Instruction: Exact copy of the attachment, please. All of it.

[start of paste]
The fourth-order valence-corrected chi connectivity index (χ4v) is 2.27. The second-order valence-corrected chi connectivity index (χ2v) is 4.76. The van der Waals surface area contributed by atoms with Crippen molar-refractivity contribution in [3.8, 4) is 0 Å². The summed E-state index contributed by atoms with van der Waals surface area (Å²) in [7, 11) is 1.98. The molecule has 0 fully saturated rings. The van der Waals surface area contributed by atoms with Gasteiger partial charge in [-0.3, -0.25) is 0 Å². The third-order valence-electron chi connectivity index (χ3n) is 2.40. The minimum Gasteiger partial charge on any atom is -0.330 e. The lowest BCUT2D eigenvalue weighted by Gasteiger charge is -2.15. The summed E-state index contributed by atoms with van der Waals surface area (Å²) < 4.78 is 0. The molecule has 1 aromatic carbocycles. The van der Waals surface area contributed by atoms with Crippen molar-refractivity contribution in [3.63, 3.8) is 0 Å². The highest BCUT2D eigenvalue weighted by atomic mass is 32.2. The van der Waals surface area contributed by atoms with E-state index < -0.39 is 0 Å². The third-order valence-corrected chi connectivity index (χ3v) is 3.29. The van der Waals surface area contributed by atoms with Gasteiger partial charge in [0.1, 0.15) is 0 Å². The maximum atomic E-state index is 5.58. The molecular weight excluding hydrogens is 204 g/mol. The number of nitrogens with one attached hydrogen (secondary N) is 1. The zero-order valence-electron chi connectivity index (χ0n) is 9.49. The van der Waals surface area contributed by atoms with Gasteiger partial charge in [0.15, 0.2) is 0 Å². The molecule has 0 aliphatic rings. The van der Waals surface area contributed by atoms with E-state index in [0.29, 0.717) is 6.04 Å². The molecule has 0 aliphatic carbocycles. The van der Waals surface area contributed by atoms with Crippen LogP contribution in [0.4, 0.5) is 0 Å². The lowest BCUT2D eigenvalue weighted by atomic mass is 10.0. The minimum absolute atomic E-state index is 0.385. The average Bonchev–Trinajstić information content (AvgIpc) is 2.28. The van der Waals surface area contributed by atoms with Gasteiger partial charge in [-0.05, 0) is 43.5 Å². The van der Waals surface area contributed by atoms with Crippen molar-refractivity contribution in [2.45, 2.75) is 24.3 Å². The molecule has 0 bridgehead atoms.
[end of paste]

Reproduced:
The fourth-order valence-corrected chi connectivity index (χ4v) is 2.27. The second-order valence-corrected chi connectivity index (χ2v) is 4.76. The van der Waals surface area contributed by atoms with Crippen molar-refractivity contribution in [3.8, 4) is 0 Å². The summed E-state index contributed by atoms with van der Waals surface area (Å²) in [7, 11) is 1.98. The molecule has 0 fully saturated rings. The van der Waals surface area contributed by atoms with Gasteiger partial charge in [-0.3, -0.25) is 0 Å². The third-order valence-electron chi connectivity index (χ3n) is 2.40. The minimum Gasteiger partial charge on any atom is -0.330 e. The lowest BCUT2D eigenvalue weighted by Gasteiger charge is -2.15. The summed E-state index contributed by atoms with van der Waals surface area (Å²) < 4.78 is 0. The molecule has 1 aromatic carbocycles. The van der Waals surface area contributed by atoms with Crippen molar-refractivity contribution in [3.63, 3.8) is 0 Å². The highest BCUT2D eigenvalue weighted by atomic mass is 32.2. The van der Waals surface area contributed by atoms with E-state index < -0.39 is 0 Å². The third-order valence-corrected chi connectivity index (χ3v) is 3.29. The van der Waals surface area contributed by atoms with Gasteiger partial charge in [0.1, 0.15) is 0 Å². The maximum atomic E-state index is 5.58. The molecular weight excluding hydrogens is 204 g/mol. The number of nitrogens with one attached hydrogen (secondary N) is 1. The zero-order valence-electron chi connectivity index (χ0n) is 9.49. The van der Waals surface area contributed by atoms with Gasteiger partial charge in [0.15, 0.2) is 0 Å². The molecule has 0 aliphatic rings. The van der Waals surface area contributed by atoms with E-state index in [0.29, 0.717) is 6.04 Å². The molecule has 0 aliphatic carbocycles. The van der Waals surface area contributed by atoms with Crippen LogP contribution in [0.4, 0.5) is 0 Å². The lowest BCUT2D eigenvalue weighted by atomic mass is 10.0. The minimum absolute atomic E-state index is 0.385. The average Bonchev–Trinajstić information content (AvgIpc) is 2.28. The van der Waals surface area contributed by atoms with Gasteiger partial charge in [-0.05, 0) is 43.5 Å². The van der Waals surface area contributed by atoms with Crippen molar-refractivity contribution in [2.45, 2.75) is 24.3 Å². The molecule has 0 bridgehead atoms.